Our pilot study does have some limitations. Since the primary outcome parameter was the effects of bed rest and potassium bicarbonate supplementation on bone turnover markers, it was not powered to study the post-bed-rest effects on insulin sensitivity, although calculation of post hoc power revealed 100% power for our results in our 7 test subjects. We were not allowed to draw blood according to a usually foreseen schedule when analyzing insulin sensitivity by ISIcomposite. Additionally, no further blood samples or tissue sampling was possible to get further insight into potential mechanisms leading to bed-rest induced insulin resistance.

In summary, our data suggest that it takes between 5 and 14 days for sedentary healthy test subjects to recover from impaired glucose tolerance because of inactivity. When translating these results into clinical conditions where patients usually suffer from comorbidities, further research is urgently mandatory to evaluate a minimum training regime to avoid glucose intolerance merely because of bed-rest induced inactivity.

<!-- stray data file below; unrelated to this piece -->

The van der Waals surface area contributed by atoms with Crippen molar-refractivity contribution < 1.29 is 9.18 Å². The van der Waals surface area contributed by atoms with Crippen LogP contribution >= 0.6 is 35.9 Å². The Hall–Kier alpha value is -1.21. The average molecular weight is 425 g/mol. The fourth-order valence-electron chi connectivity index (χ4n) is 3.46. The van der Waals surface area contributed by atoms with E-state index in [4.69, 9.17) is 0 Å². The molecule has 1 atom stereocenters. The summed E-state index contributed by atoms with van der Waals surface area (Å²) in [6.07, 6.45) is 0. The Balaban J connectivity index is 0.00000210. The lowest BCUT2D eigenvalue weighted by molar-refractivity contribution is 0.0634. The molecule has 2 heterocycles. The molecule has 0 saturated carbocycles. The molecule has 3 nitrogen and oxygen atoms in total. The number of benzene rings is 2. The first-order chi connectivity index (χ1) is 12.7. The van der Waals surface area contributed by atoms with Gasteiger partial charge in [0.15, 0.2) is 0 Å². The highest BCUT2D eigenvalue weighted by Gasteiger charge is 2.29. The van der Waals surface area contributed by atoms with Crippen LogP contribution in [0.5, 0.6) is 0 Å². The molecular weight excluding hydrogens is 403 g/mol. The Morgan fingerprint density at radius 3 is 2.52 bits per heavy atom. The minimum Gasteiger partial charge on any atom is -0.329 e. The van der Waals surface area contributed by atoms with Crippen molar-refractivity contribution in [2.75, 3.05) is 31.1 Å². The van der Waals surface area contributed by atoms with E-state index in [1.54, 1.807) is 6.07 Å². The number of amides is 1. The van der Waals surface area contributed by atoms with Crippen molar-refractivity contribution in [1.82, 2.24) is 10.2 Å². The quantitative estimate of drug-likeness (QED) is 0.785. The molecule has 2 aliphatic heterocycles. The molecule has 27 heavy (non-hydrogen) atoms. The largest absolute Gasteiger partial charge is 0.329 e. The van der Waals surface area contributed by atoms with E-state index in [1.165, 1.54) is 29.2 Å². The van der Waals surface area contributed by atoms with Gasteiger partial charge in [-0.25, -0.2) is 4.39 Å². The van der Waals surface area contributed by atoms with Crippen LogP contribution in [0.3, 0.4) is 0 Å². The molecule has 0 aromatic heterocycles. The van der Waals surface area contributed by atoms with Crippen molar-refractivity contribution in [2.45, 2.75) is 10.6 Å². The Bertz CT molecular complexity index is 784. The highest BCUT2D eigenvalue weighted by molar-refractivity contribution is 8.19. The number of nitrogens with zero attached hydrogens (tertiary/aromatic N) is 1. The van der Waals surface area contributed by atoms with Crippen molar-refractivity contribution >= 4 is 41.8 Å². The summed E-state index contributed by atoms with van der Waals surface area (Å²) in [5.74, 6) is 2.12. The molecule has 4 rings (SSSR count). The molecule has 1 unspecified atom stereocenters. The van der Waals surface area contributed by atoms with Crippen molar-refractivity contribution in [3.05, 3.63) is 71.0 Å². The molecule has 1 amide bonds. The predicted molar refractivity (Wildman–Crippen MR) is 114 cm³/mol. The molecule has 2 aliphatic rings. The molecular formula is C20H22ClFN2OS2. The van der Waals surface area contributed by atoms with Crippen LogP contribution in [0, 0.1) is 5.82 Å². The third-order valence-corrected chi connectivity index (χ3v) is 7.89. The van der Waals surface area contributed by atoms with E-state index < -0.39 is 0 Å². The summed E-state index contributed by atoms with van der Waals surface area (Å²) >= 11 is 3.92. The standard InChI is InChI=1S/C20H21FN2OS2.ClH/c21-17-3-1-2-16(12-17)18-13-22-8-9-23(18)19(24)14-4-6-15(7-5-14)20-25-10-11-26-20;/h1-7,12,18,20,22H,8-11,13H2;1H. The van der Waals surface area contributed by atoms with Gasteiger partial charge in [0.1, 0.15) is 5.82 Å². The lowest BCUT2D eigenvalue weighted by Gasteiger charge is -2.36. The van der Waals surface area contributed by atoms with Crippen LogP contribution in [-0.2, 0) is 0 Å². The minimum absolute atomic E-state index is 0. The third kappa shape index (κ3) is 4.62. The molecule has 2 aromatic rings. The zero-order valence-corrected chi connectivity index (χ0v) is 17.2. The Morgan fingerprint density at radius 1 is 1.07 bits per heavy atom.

Conflict of Interests

The authors declare that there is no conflict of interests regarding the publication of this paper.

Authors’ Contribution

Martina Heer and Gianni Biolo designed the research; Petra Frings-Meuthen conducted the research; Stephan Wnendt provided the sample analyses; Natalie Baecker and Annelie Fischer analyzed data and performed statistical analyses; Martina Heer wrote the paper and had primary responsibility for final content. All authors have read and approved the final paper.


The study was funded by the Microgravity Application Program of the European Space Agency (ESA-ESTEC, Noordwijk, The Netherlands) and the Space Directorate of the German Aerospace Center (DLR), Cologne, Germany. The authors are very grateful to the volunteers, who were extremely compliant during the whole study period. The authors are also grateful to the team of H. Soll, DLR Institute of Aerospace Medicine, Hamburg, Germany, who performed the psychological screening of the test subjects and to Dr. F. May, DLR Institute of Aerospace Medicine, Cologne, Germany, who coordinated and performed the medical screening. G. Kraus, I. Schrage, and E. Huth are acknowledged for the support of study performance and biochemical analyses. Dr. Kluge and his team in the DLR Aeromedical Center are acknowledged for the medical screening and all other DLR staff that was involved in the NUC study.